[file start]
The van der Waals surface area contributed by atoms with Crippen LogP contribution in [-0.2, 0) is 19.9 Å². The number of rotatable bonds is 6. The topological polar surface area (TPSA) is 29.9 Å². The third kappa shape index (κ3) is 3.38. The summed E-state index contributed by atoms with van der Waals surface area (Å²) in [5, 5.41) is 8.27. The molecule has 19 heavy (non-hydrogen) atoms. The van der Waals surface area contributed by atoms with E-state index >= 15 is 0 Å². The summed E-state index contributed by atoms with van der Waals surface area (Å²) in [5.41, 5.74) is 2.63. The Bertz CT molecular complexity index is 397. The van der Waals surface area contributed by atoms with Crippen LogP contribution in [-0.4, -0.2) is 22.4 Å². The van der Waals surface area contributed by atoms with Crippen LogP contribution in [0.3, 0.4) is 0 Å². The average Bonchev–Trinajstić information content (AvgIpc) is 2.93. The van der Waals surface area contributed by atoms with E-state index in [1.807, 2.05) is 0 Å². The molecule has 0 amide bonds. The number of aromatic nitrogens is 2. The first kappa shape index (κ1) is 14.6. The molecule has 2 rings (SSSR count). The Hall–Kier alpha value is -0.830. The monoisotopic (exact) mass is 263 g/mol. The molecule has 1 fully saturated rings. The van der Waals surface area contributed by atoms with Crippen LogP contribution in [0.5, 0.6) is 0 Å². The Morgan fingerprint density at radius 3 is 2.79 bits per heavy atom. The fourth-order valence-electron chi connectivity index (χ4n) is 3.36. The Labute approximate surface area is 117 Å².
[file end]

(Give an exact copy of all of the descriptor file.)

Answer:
The van der Waals surface area contributed by atoms with Crippen LogP contribution in [-0.2, 0) is 19.9 Å². The number of rotatable bonds is 6. The topological polar surface area (TPSA) is 29.9 Å². The third kappa shape index (κ3) is 3.38. The summed E-state index contributed by atoms with van der Waals surface area (Å²) in [5, 5.41) is 8.27. The molecule has 19 heavy (non-hydrogen) atoms. The van der Waals surface area contributed by atoms with E-state index >= 15 is 0 Å². The summed E-state index contributed by atoms with van der Waals surface area (Å²) in [5.41, 5.74) is 2.63. The Bertz CT molecular complexity index is 397. The van der Waals surface area contributed by atoms with Crippen LogP contribution in [-0.4, -0.2) is 22.4 Å². The van der Waals surface area contributed by atoms with Crippen LogP contribution in [0.3, 0.4) is 0 Å². The average Bonchev–Trinajstić information content (AvgIpc) is 2.93. The van der Waals surface area contributed by atoms with E-state index in [1.807, 2.05) is 0 Å². The molecule has 0 amide bonds. The number of aromatic nitrogens is 2. The first kappa shape index (κ1) is 14.6. The molecule has 2 rings (SSSR count). The Hall–Kier alpha value is -0.830. The monoisotopic (exact) mass is 263 g/mol. The molecule has 1 fully saturated rings. The van der Waals surface area contributed by atoms with Crippen LogP contribution in [0.5, 0.6) is 0 Å². The Morgan fingerprint density at radius 3 is 2.79 bits per heavy atom. The fourth-order valence-electron chi connectivity index (χ4n) is 3.36. The Labute approximate surface area is 117 Å².